This is certainly what we would have to do if we decide to outsource major parts of the sub-modules to second-tier suppliers. We would have to create closer relationships, which could be a minority shareholding in those companies or could be exclusive supply agreements. I would not like to just to share information, which we spend lots of money to develop, and just give it away to somebody else.
What other trends in Europe are affecting your engine business?
In Europe, we are still seeing an increase in demand for diesel engines.
Also the expansion of direct injection gasoline engines has a major impact on our products. It is a major task for the engineers to get a direct injection engine running as smoothly as a normal gasoline engine.
The other trend we see is variable valve timing, where we are also involved because we make valvetrain components and systems.
Have the mergers and consolidations among vehicle makers had a major impact on your business?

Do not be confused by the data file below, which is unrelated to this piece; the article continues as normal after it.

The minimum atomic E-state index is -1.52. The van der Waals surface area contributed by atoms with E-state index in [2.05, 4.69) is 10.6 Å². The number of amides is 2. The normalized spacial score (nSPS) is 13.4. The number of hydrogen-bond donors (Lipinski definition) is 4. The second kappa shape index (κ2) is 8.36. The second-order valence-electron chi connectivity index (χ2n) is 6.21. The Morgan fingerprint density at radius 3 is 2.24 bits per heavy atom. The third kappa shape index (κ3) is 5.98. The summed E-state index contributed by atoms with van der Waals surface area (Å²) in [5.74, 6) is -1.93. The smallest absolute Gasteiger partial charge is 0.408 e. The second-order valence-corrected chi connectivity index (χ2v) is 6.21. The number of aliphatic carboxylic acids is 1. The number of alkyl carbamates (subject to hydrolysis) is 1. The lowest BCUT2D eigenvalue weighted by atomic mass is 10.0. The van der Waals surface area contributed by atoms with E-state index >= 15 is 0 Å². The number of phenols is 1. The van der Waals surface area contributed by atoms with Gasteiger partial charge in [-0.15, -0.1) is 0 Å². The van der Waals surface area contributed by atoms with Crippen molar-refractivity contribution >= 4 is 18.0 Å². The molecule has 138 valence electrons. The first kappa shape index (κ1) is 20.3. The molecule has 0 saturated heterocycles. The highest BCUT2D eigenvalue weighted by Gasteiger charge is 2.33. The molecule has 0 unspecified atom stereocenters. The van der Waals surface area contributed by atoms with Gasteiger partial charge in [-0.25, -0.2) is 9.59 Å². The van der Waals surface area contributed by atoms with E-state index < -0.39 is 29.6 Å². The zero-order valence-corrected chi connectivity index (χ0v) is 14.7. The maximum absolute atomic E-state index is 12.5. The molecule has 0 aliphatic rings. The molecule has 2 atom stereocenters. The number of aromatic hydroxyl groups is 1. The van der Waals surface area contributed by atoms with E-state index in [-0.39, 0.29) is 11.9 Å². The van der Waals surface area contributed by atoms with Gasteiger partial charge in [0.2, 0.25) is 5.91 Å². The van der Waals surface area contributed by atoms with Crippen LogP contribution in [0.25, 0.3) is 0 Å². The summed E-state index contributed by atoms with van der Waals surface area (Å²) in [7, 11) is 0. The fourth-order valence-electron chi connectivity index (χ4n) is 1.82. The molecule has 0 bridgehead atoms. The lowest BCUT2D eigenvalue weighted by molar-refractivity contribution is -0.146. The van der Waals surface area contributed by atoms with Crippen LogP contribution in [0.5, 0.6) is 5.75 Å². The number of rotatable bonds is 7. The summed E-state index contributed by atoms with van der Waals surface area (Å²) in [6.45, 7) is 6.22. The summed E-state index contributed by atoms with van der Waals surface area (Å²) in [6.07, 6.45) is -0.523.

We had a very interesting experience when Daimler-Benz and Chrysler got together. We are a major supplier to Chrysler in the USA, so they started to compare our prices here in Germany for Mercedes-Benz engines, and the prices of our products for Chrysler. Yes, there are differences but not if you compare more or less the same piston with the same piston. Mercedes-Benz engines are completely different to Chrysler engines: for example, they use aluminum engine blocks. You cannot run a simple aluminum piston in an aluminum engine block, you would have a problem after five miles. You have to design the piston completely differently, you have to have a sophisticated coating on the piston. Chrysler's engine blocks are in greycast iron. It is much simpler to run an aluminum piston in greycast iron.